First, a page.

A dearth of direct field observations limits our understanding of individual mechanical weathering processes and how they interact. In particular, the specific contributions of solar-induced thermal stresses to mechanical weathering are poorly characterized. Here, we present an 11 mo data set of cracking, using acoustic emissions (AEs), combined with measurements of rock temperature, strain and other environmental conditions, all recorded continuously for a granite boulder resting on the ground in open sun. We also present stresses derived from a numerical model of the temperature and stress fields in the boulder, idealized as a uniform elastic sphere experiencing simple solar temperature forcing. The thermal model is validated using this study’s data.

Most observed cracking coincides with the timing of calculated maximum, insolation-driven, tensile thermal stresses. We also observe that most cracking occurs when storms, or other weather events, strongly perturb the rock surface temperature field at these times. We hypothesize that these weather-actuated thermal perturbations result in a complex thermal stress distribution that is superimposed on the background stresses arising from simple diurnal forcing; these additive stresses ultimately trigger measurable cracking. Measured locations of observed cracking and surface strain support this hypothesis in that they generally match model-predicted locations of maximum solar-induced tensile stresses. Also, recorded rock surface strain scales with diurnal temperature cycling and records progressive, cumulative extension (dilation), consistent with ongoing, thermal stress-driven subcritical crack growth in the boulder.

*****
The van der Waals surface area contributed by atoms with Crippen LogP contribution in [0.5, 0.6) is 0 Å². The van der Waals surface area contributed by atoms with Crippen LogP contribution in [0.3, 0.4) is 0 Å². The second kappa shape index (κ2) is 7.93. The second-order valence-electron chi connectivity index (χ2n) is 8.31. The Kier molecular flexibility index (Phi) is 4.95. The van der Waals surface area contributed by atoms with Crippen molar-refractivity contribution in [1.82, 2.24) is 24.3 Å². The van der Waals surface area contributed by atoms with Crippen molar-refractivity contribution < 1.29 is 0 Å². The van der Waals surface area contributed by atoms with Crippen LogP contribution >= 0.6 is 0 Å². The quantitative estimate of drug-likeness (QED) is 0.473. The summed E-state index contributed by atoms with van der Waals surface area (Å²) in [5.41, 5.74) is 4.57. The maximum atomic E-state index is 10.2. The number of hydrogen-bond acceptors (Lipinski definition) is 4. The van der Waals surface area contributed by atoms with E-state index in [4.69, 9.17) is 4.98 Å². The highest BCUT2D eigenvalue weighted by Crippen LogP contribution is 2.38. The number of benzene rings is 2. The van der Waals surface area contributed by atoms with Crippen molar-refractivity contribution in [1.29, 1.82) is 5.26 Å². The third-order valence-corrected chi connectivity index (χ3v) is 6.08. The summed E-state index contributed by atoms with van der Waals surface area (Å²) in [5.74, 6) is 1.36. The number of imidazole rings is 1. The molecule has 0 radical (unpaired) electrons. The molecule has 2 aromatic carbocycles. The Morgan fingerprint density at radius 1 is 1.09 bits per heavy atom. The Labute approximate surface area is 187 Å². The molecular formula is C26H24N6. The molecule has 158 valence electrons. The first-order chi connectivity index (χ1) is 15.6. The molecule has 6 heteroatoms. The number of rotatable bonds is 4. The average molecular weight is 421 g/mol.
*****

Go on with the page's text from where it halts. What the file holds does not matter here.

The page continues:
Our results therefore suggest that (1) insolation-related thermal stresses by themselves are of sufficient magnitude to facilitate incremental subcritical crack growth that can subsequently be exploited by other chemical and physical processes and (2) simple insolation can impart an elevated tensile stress field that makes rock more susceptible to cracking triggered by added stress from other weathering mechanisms. Our observed cracking activity does not correlate simply with environmental conditions, including temperature extremes or the often-cited 2 °C/min thermal shock threshold. We propose that this lack of correlation is due to both the ever-varying ambient stress levels in any rock at Earth’s surface, as well as to the fact that ongoing subcritical crack growth itself will influence a rock’s stress field and strength. Because similar thermal cycling is universally experienced by subaerially exposed rock, this study elucidates specific mechanisms by which solar-induced thermal stresses may influence virtually all weathering processes.

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